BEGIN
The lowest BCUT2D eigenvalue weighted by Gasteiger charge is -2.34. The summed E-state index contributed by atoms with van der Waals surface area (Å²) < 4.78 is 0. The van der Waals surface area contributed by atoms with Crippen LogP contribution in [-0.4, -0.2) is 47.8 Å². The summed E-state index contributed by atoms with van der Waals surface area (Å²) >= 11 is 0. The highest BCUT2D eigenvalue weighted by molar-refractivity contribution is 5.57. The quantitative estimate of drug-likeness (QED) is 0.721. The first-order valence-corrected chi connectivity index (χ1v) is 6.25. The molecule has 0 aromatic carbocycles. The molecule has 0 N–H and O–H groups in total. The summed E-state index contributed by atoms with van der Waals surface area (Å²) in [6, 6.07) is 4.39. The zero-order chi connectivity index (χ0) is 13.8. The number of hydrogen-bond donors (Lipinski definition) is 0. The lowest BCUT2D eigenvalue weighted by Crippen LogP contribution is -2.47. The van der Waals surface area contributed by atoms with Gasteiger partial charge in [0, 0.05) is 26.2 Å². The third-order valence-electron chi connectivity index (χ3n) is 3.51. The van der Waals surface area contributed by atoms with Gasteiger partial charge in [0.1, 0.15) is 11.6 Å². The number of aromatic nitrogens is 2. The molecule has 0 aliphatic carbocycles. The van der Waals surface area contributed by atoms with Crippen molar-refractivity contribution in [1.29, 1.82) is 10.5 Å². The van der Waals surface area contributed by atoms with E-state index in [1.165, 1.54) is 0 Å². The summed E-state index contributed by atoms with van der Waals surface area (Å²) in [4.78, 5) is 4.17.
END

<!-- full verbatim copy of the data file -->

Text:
The lowest BCUT2D eigenvalue weighted by Gasteiger charge is -2.34. The summed E-state index contributed by atoms with van der Waals surface area (Å²) < 4.78 is 0. The van der Waals surface area contributed by atoms with Crippen LogP contribution in [-0.4, -0.2) is 47.8 Å². The summed E-state index contributed by atoms with van der Waals surface area (Å²) >= 11 is 0. The highest BCUT2D eigenvalue weighted by molar-refractivity contribution is 5.57. The quantitative estimate of drug-likeness (QED) is 0.721. The first-order valence-corrected chi connectivity index (χ1v) is 6.25. The molecule has 0 aromatic carbocycles. The molecule has 0 N–H and O–H groups in total. The summed E-state index contributed by atoms with van der Waals surface area (Å²) in [6, 6.07) is 4.39. The zero-order chi connectivity index (χ0) is 13.8. The number of hydrogen-bond donors (Lipinski definition) is 0. The lowest BCUT2D eigenvalue weighted by Crippen LogP contribution is -2.47. The van der Waals surface area contributed by atoms with Gasteiger partial charge in [0, 0.05) is 26.2 Å². The third-order valence-electron chi connectivity index (χ3n) is 3.51. The van der Waals surface area contributed by atoms with Gasteiger partial charge in [0.1, 0.15) is 11.6 Å². The number of aromatic nitrogens is 2. The molecule has 0 aliphatic carbocycles. The van der Waals surface area contributed by atoms with Crippen molar-refractivity contribution in [1.29, 1.82) is 10.5 Å². The van der Waals surface area contributed by atoms with E-state index in [1.165, 1.54) is 0 Å². The summed E-state index contributed by atoms with van der Waals surface area (Å²) in [4.78, 5) is 4.17.